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NEWS
June 2, 1993
Historic districts are much like the old buildings they seek to protect: They're fragile, too often underappreciated and a few sloppy actions can mar the whole structure. No one should better understand that than the commissions appointed to oversee the districts.And yet in a recent case in Ellicott City, one of Maryland's finest preserved towns, the historic commission acted in as slipshod a manner as some ham-handed aluminum siding contractor.The owner of Cacao Lane Restaurant in the 221-year-old mill town wanted to erect three decks off the eatery.
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NEWS
By Colin Campbell, The Baltimore Sun | July 10, 2014
A Baltimore County historical commission delayed a decision Thursday that would push forward a Baltimore County public school plan to renovate and reuse Loch Raven Elementary School. More than a dozen community members attended the commission's meeting and voiced opposition to the school system's plan, saying the building's current use as a community center fits the neighborhood's needs. Architects for the school system argued that their $35 million plan - which would demolish all of a 1970 portion and part of a 1949 addition to the 1947 building - would return the school to its original use and allow it to continue to serve as a focal point for the Loch Raven Village neighborhood.
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NEWS
By John Rivera and John Rivera,Staff Writer Staff Writer JoAnna Daemmrich contributed to this article | June 11, 1993
The Annapolis Historic District Commission expressed strong reservations yesterday about the size and scale of a proposed $43 million Circuit Courthouse near Annapolis' Church Circle.The commission approved the concept of building the courthouse at the Church Circle location, as well as the use of Annapolis brick and stone to construct the building. It also agreed that the county could build a courthouse of 250,000 square feet, along with a 30,000-square-foot underground garage.The commission approved the county's proposal to restore the historic 1824 courthouse fronting Church Circle, which would be used as an entrance to the new complex.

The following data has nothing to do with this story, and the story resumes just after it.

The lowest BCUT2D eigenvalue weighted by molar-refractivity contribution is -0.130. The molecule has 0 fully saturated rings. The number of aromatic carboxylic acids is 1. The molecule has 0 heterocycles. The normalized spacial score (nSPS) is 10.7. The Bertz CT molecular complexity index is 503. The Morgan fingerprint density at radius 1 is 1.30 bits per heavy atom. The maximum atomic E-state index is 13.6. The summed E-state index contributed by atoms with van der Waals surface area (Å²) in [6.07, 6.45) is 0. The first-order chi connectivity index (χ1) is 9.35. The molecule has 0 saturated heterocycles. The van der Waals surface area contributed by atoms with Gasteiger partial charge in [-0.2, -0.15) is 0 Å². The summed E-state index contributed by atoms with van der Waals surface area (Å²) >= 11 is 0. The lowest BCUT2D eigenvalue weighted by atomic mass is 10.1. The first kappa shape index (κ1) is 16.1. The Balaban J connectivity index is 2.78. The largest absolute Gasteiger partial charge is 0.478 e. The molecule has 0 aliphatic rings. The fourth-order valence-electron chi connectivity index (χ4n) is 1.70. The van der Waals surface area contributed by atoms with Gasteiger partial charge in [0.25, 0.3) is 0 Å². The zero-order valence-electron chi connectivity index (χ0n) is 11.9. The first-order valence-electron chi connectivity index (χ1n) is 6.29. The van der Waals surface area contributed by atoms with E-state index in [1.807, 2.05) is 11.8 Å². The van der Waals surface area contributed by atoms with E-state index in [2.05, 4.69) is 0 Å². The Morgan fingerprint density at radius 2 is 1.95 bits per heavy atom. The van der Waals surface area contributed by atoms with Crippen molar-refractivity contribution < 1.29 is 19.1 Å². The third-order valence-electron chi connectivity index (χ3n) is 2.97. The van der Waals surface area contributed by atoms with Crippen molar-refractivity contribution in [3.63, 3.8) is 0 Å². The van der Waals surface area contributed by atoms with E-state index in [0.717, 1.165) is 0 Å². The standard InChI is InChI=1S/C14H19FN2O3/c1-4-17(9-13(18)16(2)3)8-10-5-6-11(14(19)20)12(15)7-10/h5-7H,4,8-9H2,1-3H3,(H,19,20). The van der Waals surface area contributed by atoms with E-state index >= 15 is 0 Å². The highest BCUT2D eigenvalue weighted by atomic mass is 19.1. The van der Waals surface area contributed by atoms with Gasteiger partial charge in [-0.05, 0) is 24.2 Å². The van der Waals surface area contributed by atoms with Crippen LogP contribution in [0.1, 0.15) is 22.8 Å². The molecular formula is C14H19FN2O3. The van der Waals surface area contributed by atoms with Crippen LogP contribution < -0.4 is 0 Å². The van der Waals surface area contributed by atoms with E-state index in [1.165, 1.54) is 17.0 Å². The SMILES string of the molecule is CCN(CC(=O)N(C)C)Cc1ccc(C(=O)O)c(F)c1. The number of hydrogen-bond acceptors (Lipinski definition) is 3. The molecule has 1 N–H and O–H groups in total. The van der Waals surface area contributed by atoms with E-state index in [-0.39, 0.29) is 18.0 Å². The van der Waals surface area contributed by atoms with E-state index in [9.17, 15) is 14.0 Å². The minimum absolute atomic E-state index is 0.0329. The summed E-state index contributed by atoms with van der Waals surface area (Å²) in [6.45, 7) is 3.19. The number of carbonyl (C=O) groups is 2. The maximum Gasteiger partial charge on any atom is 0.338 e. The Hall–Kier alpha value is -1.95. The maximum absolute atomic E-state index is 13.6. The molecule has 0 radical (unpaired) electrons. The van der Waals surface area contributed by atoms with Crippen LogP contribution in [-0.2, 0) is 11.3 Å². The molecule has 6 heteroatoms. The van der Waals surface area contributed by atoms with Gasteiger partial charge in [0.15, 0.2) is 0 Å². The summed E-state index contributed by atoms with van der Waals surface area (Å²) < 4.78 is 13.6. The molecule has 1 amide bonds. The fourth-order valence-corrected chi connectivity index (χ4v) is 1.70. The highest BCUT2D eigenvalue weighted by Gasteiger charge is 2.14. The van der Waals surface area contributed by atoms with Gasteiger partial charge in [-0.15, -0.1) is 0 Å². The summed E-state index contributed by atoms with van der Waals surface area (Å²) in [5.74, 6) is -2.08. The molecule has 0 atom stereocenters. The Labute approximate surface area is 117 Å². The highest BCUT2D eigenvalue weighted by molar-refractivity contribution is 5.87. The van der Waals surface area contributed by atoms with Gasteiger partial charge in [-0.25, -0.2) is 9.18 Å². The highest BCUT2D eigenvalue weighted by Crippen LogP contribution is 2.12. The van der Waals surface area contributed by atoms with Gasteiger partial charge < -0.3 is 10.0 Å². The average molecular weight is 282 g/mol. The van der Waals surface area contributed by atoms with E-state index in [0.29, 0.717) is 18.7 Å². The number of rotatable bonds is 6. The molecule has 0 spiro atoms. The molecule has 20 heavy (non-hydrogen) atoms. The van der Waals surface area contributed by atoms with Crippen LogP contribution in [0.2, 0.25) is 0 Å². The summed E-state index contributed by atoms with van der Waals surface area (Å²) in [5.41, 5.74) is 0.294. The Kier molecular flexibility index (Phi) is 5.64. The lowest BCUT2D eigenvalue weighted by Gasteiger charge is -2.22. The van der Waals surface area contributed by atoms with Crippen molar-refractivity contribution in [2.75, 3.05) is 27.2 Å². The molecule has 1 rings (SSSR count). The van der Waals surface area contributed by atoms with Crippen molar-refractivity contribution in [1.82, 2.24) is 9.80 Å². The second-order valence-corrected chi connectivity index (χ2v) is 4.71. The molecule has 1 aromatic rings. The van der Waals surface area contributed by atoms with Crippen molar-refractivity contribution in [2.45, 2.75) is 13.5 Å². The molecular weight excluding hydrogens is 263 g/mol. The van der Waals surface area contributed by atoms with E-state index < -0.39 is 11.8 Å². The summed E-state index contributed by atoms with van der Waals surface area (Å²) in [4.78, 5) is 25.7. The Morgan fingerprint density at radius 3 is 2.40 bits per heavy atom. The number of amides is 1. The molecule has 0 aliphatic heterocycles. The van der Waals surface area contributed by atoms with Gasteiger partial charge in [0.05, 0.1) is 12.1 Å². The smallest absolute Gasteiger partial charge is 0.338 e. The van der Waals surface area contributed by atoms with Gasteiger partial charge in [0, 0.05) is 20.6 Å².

NEWS
By Edward Gunts, The Baltimore Sun | December 11, 2012
Concerned that Baltimore is in danger of losing valuable aspects of its African-American heritage, civil rights activists and preservationists gathered at City Hall Tuesday to urge the formation of a Baltimore City African-American Civil Rights Historic Commission. As outlined in legislation introduced in June, the panel's mission would be to "catalog, preserve, link and promote" resources memorializing the "pioneering civil rights struggle which occurred in Baltimore City in the 1950s and 60s," as well as other key moments in local African-American history.
NEWS
By Mary Gail Hare and Mary Gail Hare,SUN STAFF | September 10, 1997
Sykesville residents and business owners crowded the Town House on Monday to protest restoration policies of the Historic District Commission.A standing-room-only crowd of about 80 people filled the council chambers, adjoining offices and the foyer. Nearly the same number of residents voted in the town's spring election."We are all concerned about the direction the town is taking, particularly the lack of progress on improving the appearance of Main Street," said Bruce Greenberg, owner of several properties in the town's business district.
NEWS
April 10, 1996
TWO VASTLY DIFFERENT bills rewriting the responsibilities of the Annapolis Historic District Commission are before the Annapolis City Council. Both are designed to bring Annapolis' commission into conformity with modifications made last year to the state law on such review boards. The political battle over these bills deals with two different visions of the city as much as it does the powers governing historic architecture review.After 300 years, Annapolis remains a charming place to live and visit.
NEWS
January 12, 1995
Sykesville officially took over the Gatehouse last week when the state signed and returned a $1-a-year lease to the town."We are now the proud lessors of the building and all its varying problems and unfinished heating system," said Mayor Jonathan Herman.The town has been negotiating with the state for nearly two years in the hopes of renting the two-story building on Cooper Drive for a nominal fee.With help from volunteers, the town Historic Commission wants to renovate the Gatehouse, once part of the Springfield Hospital Center complex, and make it into a museum for its extensive collection of antiques and town memorabilia.
NEWS
By Mary Gail Hare and Mary Gail Hare,Staff writer | June 2, 1991
A door is coming between two county agencies.Mary M. Grayson is trying to show it's not an open and shut case.Armed with old photos and historical documents, Grayson invited County Commissioners to tour the town with members of the Uniontown Historic Commission Thursday to make her point.Grayson's daughter, Letty, 45, made changes two years ago to her 130-year-old home in thehistoric district along Uniontown Road. The Historic Commission wanted Letty to retain a door. Letty wanted it gone.
NEWS
By Anne Haddad and Anne Haddad,Sun Staff Writer | April 4, 1995
The building without a face will soon have one, with a nod from the Westminster Historic Commission.As part of its transformation to office space, the old J. C. Penney building at West Main and Bond streets will get a new facade reproducing the Flemish-style masonry of the original, said David Max, owner and developer."